At 31Projects (www.31projects.com), we strongly support the principal that students should be paid fairly for the value they create for organizations. Even though money is typically not students’ primary motivation for participating in projects, we ensure that project sponsors compensate students fairly for the time and effort the students put into their project.
There’s been a decent amount of discussion in the press lately regarding the legality and fairness of unpaid internships, and an article this week about students paying to do internships at certain in-demand employers or abroad takes things to a whole new level. I wanted to take the opportunity to share my perspective on this issue, which is that unpaid internships (and naturally pay-to-play internships even more so) are a bad idea for several reasons:
1) Their nature prevents their use as an effective part of the recruiting pipeline. The nature of unpaid internships means that companies are likely not getting the most talented candidates for the positions; they’re simply getting the applicants who can afford to spend the summer without a salary. It’s no secret that many MBA students as well as undergrads take on significant debt to finance their education, and so for many spending the summer without a paycheck is financially impossible. One of the key benefits which internships (and projects on 31Projects) offer companies is the ability to try students out and identify the right talent to bring into the organization full-time. By automatically excluding a large percentage of candidates from their internships, companies lose the ability to use the internships as part of a comprehensive talent pipeline to get the right people in the door.
2) They confuse students regarding their value to the company. Proponents of unpaid internships often argue that the students are gaining valuable learning experiences which more than make up for the lack of pay. I agree that there is value in the learning students gain, however this reasoning raises the question why companies are willing to pay students a reasonable salary one year later for a full-time position, yet are unwilling to compensate them for their work during the three summer months as an intern. I believe that such arrangements set a poor precedent for the relationship between the company and student by confusing the value which the company places on the student’s contributions.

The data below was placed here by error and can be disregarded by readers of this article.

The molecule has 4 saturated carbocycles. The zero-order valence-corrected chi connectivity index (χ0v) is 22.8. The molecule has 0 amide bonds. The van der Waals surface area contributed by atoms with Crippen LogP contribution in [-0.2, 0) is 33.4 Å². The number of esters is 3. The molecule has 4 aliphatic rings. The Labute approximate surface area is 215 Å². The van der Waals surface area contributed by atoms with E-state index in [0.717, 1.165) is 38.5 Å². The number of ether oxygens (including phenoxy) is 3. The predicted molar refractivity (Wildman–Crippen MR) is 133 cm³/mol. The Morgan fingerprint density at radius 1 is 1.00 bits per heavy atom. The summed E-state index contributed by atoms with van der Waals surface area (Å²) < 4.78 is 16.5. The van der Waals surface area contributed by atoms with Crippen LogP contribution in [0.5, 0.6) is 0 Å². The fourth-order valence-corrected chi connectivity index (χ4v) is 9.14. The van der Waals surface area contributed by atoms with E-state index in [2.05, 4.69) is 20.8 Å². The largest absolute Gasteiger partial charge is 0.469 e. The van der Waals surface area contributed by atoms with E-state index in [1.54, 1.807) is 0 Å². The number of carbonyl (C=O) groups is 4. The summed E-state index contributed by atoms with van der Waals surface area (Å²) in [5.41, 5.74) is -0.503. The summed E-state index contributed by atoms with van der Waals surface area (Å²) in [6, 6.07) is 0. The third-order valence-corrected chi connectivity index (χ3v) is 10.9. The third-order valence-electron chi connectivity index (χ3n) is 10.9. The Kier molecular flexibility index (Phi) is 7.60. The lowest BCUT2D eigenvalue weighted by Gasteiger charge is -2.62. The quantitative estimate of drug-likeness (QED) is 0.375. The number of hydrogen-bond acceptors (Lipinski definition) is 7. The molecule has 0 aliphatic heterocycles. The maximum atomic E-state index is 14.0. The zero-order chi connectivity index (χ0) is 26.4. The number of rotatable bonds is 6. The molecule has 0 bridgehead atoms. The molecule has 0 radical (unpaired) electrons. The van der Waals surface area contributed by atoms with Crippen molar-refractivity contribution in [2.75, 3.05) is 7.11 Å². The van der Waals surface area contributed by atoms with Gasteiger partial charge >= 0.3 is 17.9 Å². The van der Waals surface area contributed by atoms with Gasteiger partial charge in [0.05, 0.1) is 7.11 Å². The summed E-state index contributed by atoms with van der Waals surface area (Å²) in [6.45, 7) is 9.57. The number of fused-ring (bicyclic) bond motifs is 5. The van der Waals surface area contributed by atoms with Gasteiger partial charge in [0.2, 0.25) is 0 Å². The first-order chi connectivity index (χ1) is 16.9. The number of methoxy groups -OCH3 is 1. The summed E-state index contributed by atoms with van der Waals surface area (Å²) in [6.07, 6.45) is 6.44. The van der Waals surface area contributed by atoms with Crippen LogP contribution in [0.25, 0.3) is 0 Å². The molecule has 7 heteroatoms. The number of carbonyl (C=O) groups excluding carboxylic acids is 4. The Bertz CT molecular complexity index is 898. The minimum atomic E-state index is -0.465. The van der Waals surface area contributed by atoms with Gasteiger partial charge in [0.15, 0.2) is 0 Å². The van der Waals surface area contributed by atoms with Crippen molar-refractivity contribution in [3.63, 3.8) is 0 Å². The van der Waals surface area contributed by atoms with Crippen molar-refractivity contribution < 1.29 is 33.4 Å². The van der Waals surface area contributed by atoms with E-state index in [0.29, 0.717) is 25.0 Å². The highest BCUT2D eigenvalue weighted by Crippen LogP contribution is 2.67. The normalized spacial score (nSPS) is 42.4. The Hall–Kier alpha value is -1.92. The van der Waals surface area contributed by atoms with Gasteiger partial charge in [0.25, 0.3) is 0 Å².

3) They prevent equal access to in-demand jobs. As mentioned before, unpaid internships exclude students who cannot bear the financial burden of a summer without pay. This eliminates a large percentage of students from the candidate pool for the internship and, to the extent that the company stocks its available full-time positions with previous interns, for full-time jobs. I’m not a lawyer, but it seems to me that a case could be made that this amounts to discrimination against students of certain classes or backgrounds.
It goes without saying that pay-to-play internships requiring the intern to pay for the experience take the above 3 points to the extreme. Although I am in general highly skeptical of unpaid internships for the above reasons, I can see an argument for them in two settings: nonprofits which have other volunteers working unpaid as well, and startups which have little or no budget to pay for the help. At nonprofits where unpaid work is less the exception than the norm and students view the experience very differently than a typical corporate internship, I could concede that there is a place for unpaid internships. 31Projects is even currently working on a special program for nonprofits who need help but cannot afford to do projects- more on that to come. I likewise sympathize with early-stage startups where other employees are working as well without pay as I believe the argument that the learning experience offers the student tremendous value has merit in this situation (plus such internships are typically not done with a view towards recruitment for a full-time position).